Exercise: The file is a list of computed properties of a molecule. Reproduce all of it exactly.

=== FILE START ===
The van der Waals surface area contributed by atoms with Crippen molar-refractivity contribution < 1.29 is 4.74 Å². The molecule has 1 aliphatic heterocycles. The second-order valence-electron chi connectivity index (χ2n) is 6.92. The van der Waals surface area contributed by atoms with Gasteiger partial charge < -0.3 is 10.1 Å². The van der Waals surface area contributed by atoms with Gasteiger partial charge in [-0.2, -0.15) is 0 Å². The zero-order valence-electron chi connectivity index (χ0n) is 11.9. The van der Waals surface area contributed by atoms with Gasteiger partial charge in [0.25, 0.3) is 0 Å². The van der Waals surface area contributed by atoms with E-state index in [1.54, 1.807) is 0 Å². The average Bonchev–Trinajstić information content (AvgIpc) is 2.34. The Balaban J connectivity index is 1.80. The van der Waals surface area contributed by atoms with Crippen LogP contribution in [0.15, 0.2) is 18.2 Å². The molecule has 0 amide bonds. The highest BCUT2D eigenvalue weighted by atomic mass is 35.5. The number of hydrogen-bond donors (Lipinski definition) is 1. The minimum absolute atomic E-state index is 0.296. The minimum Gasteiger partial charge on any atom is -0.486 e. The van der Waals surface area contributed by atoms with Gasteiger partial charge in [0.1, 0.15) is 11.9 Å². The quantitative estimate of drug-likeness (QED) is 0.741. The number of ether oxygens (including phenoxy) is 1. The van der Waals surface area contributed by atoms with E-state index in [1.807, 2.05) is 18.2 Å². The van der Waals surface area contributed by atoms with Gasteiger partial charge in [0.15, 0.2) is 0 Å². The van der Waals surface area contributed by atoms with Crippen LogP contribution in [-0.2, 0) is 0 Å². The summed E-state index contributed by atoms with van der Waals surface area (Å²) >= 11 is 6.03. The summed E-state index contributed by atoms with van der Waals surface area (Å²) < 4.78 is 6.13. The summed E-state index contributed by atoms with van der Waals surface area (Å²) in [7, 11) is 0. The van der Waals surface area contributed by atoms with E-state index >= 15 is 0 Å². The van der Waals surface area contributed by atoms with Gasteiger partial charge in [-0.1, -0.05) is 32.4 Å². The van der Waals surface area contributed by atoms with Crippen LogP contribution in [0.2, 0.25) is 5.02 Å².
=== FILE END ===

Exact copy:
The van der Waals surface area contributed by atoms with Crippen molar-refractivity contribution < 1.29 is 4.74 Å². The molecule has 1 aliphatic heterocycles. The second-order valence-electron chi connectivity index (χ2n) is 6.92. The van der Waals surface area contributed by atoms with Gasteiger partial charge < -0.3 is 10.1 Å². The van der Waals surface area contributed by atoms with Gasteiger partial charge in [-0.2, -0.15) is 0 Å². The zero-order valence-electron chi connectivity index (χ0n) is 11.9. The van der Waals surface area contributed by atoms with Gasteiger partial charge in [0.25, 0.3) is 0 Å². The van der Waals surface area contributed by atoms with E-state index in [1.54, 1.807) is 0 Å². The average Bonchev–Trinajstić information content (AvgIpc) is 2.34. The Balaban J connectivity index is 1.80. The van der Waals surface area contributed by atoms with Crippen LogP contribution in [0.15, 0.2) is 18.2 Å². The molecule has 0 amide bonds. The highest BCUT2D eigenvalue weighted by atomic mass is 35.5. The number of hydrogen-bond donors (Lipinski definition) is 1. The minimum absolute atomic E-state index is 0.296. The minimum Gasteiger partial charge on any atom is -0.486 e. The van der Waals surface area contributed by atoms with Gasteiger partial charge in [0.1, 0.15) is 11.9 Å². The quantitative estimate of drug-likeness (QED) is 0.741. The number of ether oxygens (including phenoxy) is 1. The van der Waals surface area contributed by atoms with E-state index in [1.807, 2.05) is 18.2 Å². The van der Waals surface area contributed by atoms with Gasteiger partial charge in [0.15, 0.2) is 0 Å². The van der Waals surface area contributed by atoms with Crippen LogP contribution in [-0.2, 0) is 0 Å². The summed E-state index contributed by atoms with van der Waals surface area (Å²) >= 11 is 6.03. The summed E-state index contributed by atoms with van der Waals surface area (Å²) < 4.78 is 6.13. The summed E-state index contributed by atoms with van der Waals surface area (Å²) in [7, 11) is 0. The van der Waals surface area contributed by atoms with E-state index >= 15 is 0 Å². The van der Waals surface area contributed by atoms with Gasteiger partial charge in [-0.1, -0.05) is 32.4 Å². The van der Waals surface area contributed by atoms with Crippen LogP contribution in [0.2, 0.25) is 5.02 Å².